A person who creates a copyrighted work has six rights regarding that work: 1.Reproduction – The creator is the only one who can make and use copies of the copyrighted work. 2. Adaptation – The creator is the only one who can modify or change the work in any way. 3. Distribution – The creator is the only one who can give out copies of his work 4. Public performance – Applies to literary, musical or dramatic works; dance; motion pictures. The creator is the only one who can show or perform his work. 5. Public display – Applies to pictures, images, art, etc. The creator is the only one who can display his work. 6. Digital audio transmission – Applies to music on web pages or radio station transmission via Internet. The creator of the music is the only one who can publish it on the Web.
These are the main points from district Policy 644.
Also Policy 644 If you use copyrighted materials inappropriately, you are on your own! So…
Copyright law provides an exception to the copyright law for educators, called the “Fair Use” exemption. This exemption allows copyrighted materials to be used for educational and research purposes, while still protecting the rights of the author/creator. This is good news, but it doesn’t mean that we can use whatever we want, whenever we want.
Courts take all of these factors into consideration when determining if the use of copyrighted material in a given situation is legal or not. Test #1: For non-profit educational purposes - All educators can meet this test, but this is not the only thing that you have to consider. Test #2: The nature of the copy - What is the material that is being copied or shown? The more creative a work is the more highly protected it is. Copying and passing out a page from the Texas Almanac showing the average rain fall in Dallas County for the year 2000 is most likely OK. Copying several poems about rain from a library book and putting them all together in a packet for each student is not. Test #3: The amount of the work being used - The less you can use of a work the better. Test #4: The effect of the use upon the potential market value of the copyrighted work - Using or copying a work for your students must not adversely effect the ability of the author to sell their creation. You must consider all of these criteria before making copies of someone else’s work.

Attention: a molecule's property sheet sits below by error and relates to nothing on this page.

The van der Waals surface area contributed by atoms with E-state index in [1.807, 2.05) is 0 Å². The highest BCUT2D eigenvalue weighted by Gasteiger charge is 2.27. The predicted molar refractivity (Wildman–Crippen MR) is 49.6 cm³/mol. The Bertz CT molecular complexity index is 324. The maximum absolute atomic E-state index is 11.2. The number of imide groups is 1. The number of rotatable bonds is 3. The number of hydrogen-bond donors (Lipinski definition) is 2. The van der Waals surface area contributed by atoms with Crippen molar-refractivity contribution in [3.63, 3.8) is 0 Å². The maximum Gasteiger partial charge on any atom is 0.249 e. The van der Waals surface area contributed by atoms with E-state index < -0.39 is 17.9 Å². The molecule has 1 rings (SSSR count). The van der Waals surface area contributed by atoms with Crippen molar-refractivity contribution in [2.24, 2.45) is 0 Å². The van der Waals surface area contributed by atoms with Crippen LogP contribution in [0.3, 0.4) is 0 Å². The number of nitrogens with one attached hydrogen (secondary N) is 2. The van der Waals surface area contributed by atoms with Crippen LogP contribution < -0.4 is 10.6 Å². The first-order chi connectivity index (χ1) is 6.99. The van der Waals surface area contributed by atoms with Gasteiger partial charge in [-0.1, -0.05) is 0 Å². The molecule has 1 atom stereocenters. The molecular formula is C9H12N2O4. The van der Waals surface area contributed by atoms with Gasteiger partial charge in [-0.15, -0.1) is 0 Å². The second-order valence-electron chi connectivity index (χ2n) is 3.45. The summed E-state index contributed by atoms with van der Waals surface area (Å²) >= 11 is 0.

The same fair use guidelines that apply to printed materials don’t work for audiovisuals. Because of the nature of the audiovisual medium, producers worry not only about unauthorized copies, but also about losing profits from unauthorized performances of copyright protected works. Producers of music, movies, and television programs make their money from licensing those works for public exhibition and broadcast, as well as from direct sales, so they are especially concerned about what end users will do with the copy they have purchased.
According to this definition of a public performance, a classroom full of students and teachers qualifies. This means that to show a video or a web site would require a public performance license or permission from the producer to do so.